But the film does lit­tle to cap­ture any­thing oth­er than the pre­vail­ing idea of Terkel – the con­ge­nial, rab­ble-rous­ing oral his­to­ri­an always on the right side of his­to­ry. There he is decked out in his ubiq­ui­tous red socks and check­ered shirt, shoot­ing the breeze in a liquor store chew­ing on a cig­ar, or hold­ing forth at a round­table dis­cus­sion about Spiro Agnew with steel­work­ers and home­mak­ers, supreme­ly avun­cu­lar with his hoarse stac­ca­to laugh. There is no icon­o­clasm here, although Simon­son – who last inter­viewed Terkel for the doc­u­men­tary just six months before his death – has said the most dif­fi­cult aspect of mak­ing the film was cap­tur­ing Terkel’s com­plex­i­ty. Shouldn’t that be every biographer’s task?

Is this com­pelling por­trait com­plete­ly accu­rate? I don’t know. It’s not that Terkel has an aver­sion to self-reflec­tion or that Simon­son lacks the abil­i­ty to tease insights from those offer­ing tes­ti­mo­ni­als about the man. The prob­lem is that the film deals with Terkel as almost a car­i­ca­ture – some­one who rep­re­sent­ed cer­tain ideals for so long that he became the embod­i­ment of those ideals, and noth­ing more.

In the film’s most fas­ci­nat­ing seg­ment, Terkel is asked about being black­list­ed in 1952 for sign­ing var­i­ous lib­er­al peti­tions, pur­port­ed­ly with com­mu­nist ori­gins, and los­ing his pop­u­lar dra­ma Studs’ Place, which was a prime exam­ple of the inti­mate and unscript­ed Chica­go School” of tele­vi­sion and broad­cast jour­nal­ism from 1949 to 1952. Terkel had the oppor­tu­ni­ty to repent, to say pub­licly that he was dumb and duped by com­mu­nist agents. He refused to do so, and for years peo­ple would tell him how hero­ic he was for stand­ing up to bul­ly­ing McCarthy-era tac­tics. The fact is my ego was at stake,” he explains. What­taya mean dumb? What­taya mean stu­pid? What­taya mean duped? It was my van­i­ty, my ego.” The scene reveals Terkel as more human than hero. One won­ders if this is the com­plex­i­ty that Simon­son strug­gled with, or sim­ply a moment of modesty.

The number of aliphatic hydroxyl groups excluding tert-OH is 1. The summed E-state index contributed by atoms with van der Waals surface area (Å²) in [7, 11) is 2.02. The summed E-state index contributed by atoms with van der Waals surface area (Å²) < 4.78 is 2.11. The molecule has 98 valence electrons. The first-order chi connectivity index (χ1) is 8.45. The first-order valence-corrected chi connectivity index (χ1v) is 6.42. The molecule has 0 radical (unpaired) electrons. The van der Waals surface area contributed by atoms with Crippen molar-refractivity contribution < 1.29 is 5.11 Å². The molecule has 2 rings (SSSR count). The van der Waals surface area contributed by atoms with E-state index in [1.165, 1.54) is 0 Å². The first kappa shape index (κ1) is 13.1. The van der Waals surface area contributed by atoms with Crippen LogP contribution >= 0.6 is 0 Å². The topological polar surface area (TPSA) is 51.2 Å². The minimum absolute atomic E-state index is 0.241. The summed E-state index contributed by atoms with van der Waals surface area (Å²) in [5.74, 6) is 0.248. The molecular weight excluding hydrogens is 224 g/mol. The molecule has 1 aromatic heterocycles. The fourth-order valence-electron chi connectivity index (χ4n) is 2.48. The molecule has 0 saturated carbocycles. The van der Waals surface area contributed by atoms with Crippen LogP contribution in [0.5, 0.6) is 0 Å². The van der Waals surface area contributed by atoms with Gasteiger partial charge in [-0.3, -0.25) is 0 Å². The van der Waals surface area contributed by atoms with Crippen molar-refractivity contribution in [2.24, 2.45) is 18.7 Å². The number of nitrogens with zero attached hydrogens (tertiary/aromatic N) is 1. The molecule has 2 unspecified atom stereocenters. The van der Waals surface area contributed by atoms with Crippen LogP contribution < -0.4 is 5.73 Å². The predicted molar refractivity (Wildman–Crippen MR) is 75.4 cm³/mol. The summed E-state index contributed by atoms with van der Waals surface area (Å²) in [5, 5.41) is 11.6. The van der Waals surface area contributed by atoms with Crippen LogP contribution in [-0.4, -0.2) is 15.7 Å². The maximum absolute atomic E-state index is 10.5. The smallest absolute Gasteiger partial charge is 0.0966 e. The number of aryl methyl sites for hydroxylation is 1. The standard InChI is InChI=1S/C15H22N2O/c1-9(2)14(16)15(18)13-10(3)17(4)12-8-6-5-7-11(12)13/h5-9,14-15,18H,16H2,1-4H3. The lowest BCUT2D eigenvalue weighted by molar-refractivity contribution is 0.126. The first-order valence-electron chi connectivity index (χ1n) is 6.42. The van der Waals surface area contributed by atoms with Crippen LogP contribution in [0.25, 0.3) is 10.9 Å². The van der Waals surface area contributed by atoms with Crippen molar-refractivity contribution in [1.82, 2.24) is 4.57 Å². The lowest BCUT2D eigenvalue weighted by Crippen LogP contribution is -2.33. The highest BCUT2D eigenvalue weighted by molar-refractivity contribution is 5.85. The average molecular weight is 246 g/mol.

There are notable omis­sions. Though Terkel’s son Dan is inter­viewed, his 60-year mar­riage to Ida Terkel (about whom he wrote in his auto­bi­og­ra­phy Touch and Go, She had a cer­tain empa­thy I lack. And she was more polit­i­cal­ly active than I,”) is nev­er men­tioned. His long love affair with Chica­go is framed with exte­ri­or shots of the sky­line, but nev­er filled in. His style of radio pro­duc­tion is var­i­ous­ly described using the lan­guage of jazz, but his deep feel­ing for the music – his first book was called Giants of Jazz; Bil­lie Hol­i­day sang Strange Fruit” at his going-away par­ty before he went into the Air Force in 1942 – is nev­er dis­cussed. Nei­ther are his involve­ment in the civ­il rights move­ment or his career as a sports­cast­er. (Nor his occa­sion­al con­tri­bu­tions to this mag­a­zine, but no sur­prise there.)

Chica­go Tri­bune colum­nist Rick Kogan writes, Peo­ple see in Studs what they would like to see in them­selves.” The film pro­ceeds from this idea: Terkel as a promise ful­filled, a pow­er har­nessed and a life lived. He becomes a screen onto which we project our bet­ter nature. As a primer, the film works. But is Simonson’s por­trait cor­rect? It seems both true and inad­e­quate. Or did the film­mak­er run into, as Terkel once said, the dif­fi­cul­ty of find­ing out who you are”?

Dan Dineen, a grad­u­ate of Loy­ola Uni­ver­si­ty Chica­go, is Deputy Pub­lish­er of In These Times.